Paolo Giuseppe Mazzarello

Rookie - 473 Points (September 30th 1959 / Genoa Italy)

Aan) The Origins, The End - Poem by Paolo Giuseppe Mazzarello

'The horses of Wallenstein pass, the infantrymen of Mèrode pass, the horses of Anhalt pass, the infantrymen of Brandebourgh, and then the horses of Montecuccoli, and then those ones of Ferrari; Altringer pass, Furstenberg pass, Colloredo pass; the Croats pass, Torquato Conti pass, others and others pass; somehow Galasso passed, too, and was the last: '
Alessandro Manzoni

Our story is ending and we're going to go back some thousands of years.
Man was really simple and identified in old Greece.
Among sea and stones one couldn't live without the resources of his ingenuity.
The skill of managing the tricks of nature was turned to those ones of the human cohabitation.
There wasn't peace forever: the Persians were strong but...
Athens felt too strong and fought Sparta.
The Macedons were clever but did not know the politics.
Then the hour of Rome struck and our hour struck, too.
'The Origins' end here,
The Professor H.A.L. Fisher helped me to write them,
My nephew Nick invented the title.
Rome is another story.

Topic(s) of this poem: history, literature

Form: Carpe Diems

Comments about Aan) The Origins, The End by Paolo Giuseppe Mazzarello

  • Cindy Kreiner SeraCindy Kreiner Sera (4/21/2009 12:25:00 PM)

    History coming alive in 2009 -'The horses of Wallenstein and of Anhalt pass, the infantrymen of Mèrode should have many readers delving into references hereof and that's as wonderful and informative as your write. (Report)Reply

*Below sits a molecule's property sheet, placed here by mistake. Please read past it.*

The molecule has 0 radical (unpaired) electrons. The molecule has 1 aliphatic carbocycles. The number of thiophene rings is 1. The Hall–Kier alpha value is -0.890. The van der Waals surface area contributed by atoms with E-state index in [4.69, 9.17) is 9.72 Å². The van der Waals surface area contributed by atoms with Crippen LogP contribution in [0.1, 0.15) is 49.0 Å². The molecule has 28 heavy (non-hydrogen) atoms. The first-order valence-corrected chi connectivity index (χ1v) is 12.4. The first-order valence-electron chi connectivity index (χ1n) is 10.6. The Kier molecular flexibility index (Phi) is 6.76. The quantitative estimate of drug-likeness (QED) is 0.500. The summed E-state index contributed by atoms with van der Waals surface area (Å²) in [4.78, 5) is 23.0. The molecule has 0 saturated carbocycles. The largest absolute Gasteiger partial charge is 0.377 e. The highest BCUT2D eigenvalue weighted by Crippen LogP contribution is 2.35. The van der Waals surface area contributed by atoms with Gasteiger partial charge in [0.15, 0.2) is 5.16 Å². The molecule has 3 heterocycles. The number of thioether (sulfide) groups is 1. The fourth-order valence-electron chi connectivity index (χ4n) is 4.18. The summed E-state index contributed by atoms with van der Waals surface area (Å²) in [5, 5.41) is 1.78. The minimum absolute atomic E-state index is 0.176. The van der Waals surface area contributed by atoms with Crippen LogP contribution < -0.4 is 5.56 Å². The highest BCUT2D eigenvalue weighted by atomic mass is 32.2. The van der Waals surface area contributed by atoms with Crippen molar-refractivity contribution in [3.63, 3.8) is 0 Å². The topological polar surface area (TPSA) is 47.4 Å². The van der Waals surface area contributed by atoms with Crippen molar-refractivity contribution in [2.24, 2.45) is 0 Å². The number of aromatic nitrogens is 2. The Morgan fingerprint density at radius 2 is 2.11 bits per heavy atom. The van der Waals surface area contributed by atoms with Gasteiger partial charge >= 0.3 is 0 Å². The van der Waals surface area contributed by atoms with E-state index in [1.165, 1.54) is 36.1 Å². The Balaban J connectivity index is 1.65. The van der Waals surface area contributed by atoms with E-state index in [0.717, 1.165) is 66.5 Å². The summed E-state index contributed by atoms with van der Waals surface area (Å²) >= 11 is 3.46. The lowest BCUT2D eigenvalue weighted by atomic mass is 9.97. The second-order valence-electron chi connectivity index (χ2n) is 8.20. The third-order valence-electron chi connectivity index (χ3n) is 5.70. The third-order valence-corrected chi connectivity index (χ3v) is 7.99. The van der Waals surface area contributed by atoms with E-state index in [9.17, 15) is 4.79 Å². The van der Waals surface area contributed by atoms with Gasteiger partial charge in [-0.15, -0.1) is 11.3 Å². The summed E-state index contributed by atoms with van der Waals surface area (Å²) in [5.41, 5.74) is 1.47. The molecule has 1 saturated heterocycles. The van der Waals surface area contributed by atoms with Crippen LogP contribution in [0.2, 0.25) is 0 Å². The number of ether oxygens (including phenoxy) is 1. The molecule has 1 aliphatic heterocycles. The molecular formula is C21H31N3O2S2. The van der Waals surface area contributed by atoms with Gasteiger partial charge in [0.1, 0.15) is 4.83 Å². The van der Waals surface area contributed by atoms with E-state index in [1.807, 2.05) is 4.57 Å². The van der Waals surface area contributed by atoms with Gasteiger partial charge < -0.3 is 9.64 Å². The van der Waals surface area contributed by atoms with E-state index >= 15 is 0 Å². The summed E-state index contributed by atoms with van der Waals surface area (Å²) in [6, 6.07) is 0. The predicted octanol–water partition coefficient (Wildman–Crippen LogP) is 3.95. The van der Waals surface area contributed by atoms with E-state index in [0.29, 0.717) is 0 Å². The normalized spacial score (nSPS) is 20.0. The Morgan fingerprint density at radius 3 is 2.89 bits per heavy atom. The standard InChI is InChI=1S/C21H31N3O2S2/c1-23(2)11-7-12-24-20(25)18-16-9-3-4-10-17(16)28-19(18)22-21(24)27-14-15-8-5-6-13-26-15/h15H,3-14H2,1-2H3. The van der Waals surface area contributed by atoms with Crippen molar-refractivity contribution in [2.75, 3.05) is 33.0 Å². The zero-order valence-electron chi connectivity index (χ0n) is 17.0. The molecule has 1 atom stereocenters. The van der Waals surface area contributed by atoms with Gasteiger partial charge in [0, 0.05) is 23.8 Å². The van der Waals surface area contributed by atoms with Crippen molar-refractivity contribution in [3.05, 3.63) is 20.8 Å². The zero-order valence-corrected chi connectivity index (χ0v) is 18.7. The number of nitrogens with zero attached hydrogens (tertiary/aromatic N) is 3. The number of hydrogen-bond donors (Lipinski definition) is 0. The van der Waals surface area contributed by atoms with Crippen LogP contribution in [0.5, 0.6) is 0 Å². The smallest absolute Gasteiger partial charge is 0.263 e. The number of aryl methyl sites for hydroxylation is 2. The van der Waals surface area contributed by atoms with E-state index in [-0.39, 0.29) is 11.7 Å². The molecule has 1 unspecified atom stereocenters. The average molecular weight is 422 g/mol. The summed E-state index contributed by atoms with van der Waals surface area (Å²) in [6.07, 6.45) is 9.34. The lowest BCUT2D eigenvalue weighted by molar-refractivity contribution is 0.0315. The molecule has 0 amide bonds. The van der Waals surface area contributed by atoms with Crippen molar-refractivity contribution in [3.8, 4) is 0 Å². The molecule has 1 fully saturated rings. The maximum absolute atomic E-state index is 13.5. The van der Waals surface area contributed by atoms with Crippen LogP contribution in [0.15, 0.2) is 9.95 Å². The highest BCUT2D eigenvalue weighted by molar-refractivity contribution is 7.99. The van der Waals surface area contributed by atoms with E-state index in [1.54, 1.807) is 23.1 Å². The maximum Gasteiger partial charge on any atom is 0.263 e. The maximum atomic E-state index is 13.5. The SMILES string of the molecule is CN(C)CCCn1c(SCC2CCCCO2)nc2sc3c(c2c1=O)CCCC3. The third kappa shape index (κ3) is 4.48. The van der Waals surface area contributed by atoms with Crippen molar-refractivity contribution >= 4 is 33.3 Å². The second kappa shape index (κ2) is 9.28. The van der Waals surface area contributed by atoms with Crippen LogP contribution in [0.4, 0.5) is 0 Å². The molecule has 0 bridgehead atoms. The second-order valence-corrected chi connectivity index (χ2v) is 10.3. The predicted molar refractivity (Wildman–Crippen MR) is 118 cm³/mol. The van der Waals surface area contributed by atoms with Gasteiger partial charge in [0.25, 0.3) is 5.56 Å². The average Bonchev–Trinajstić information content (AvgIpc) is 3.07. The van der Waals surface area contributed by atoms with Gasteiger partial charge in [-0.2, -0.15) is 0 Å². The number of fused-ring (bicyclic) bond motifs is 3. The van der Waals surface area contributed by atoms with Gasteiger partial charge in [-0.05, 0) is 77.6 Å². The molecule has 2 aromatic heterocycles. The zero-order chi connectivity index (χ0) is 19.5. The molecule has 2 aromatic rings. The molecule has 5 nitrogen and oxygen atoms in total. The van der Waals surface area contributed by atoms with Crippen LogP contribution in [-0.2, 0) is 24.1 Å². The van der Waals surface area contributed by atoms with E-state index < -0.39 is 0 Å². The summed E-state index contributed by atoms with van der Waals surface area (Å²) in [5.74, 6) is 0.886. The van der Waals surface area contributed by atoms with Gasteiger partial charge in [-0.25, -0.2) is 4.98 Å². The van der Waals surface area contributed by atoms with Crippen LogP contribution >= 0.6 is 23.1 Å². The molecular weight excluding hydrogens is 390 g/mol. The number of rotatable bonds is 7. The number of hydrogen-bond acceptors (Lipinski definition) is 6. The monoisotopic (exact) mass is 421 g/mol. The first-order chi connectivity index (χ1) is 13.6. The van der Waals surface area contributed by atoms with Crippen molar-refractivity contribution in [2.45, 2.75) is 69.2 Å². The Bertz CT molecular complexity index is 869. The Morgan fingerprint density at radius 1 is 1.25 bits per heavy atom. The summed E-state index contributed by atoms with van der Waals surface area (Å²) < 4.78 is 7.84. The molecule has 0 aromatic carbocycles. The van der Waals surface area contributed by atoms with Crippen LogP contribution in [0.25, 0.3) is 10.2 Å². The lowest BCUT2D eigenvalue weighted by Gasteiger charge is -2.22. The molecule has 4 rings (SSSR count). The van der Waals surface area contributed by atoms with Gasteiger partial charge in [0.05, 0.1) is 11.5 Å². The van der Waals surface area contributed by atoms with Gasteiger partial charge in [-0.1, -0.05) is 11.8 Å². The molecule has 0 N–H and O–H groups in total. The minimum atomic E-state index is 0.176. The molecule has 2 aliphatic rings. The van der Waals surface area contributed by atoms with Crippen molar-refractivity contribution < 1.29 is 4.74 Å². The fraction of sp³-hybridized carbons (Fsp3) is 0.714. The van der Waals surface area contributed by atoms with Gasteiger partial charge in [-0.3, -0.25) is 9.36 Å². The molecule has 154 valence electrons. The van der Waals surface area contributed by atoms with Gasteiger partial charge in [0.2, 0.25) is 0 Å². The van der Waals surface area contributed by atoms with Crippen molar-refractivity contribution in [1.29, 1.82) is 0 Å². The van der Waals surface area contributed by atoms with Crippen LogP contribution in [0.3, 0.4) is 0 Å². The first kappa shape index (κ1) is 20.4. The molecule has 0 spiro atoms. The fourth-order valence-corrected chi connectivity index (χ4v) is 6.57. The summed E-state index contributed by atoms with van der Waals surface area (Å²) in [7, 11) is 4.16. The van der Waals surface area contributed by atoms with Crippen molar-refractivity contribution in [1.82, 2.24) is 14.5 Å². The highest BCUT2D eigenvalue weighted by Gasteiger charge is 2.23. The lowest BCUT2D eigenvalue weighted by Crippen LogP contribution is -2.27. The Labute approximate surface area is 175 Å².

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  • Onelia Avelar (10/21/2008 2:09:00 PM)

    ...Rome is another story...I like your chronicles, would like to read about Rome as well (after the horses of Wallenstein have just passed, the brothers Romulus and Remus (the founders of Rome) nurtured in the woods by a she-wolf became founders of ancient Rome. I hope this is not the end of your chronicle. Best regards, one (Report)Reply

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  • Franco Arato (10/17/2008 8:57:00 AM)

    Paolo's last poems have an unmistakable taste for history, history as a tale. Is it a tale in Shakespearian rags? ('It is a tale / told by and idiot, full of sound and fury / signifying nothing') ? I am not quite sure: you should find a sense, Paolo suggests. It 's a refreshing choice, considering that nowadays poets usually are very busy to contemplate their own umbilicus. Though this be prose, yet ther is poetry in't! (Report)Reply

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  • Sarwar ChowdhurySarwar Chowdhury (10/14/2008 2:06:00 PM)

    You are a contemplative poet dear paolo.
    wide observation througout history.
    and the composition is compact, fine!

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  • Emancipation Planz (10/10/2008 5:07:00 AM)

    hmmmm i look forward to Hannibal and perhaps Nero and some burning..
    meanwhile.. buonanotte

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  • Sadiqullah KhanSadiqullah Khan (10/10/2008 4:47:00 AM)

    Good history, , , , , , , , , , , reproduced like live here... (Report)Reply

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Poem Submitted: Friday, October 10, 2008

Poem Edited: Tuesday, March 3, 2020

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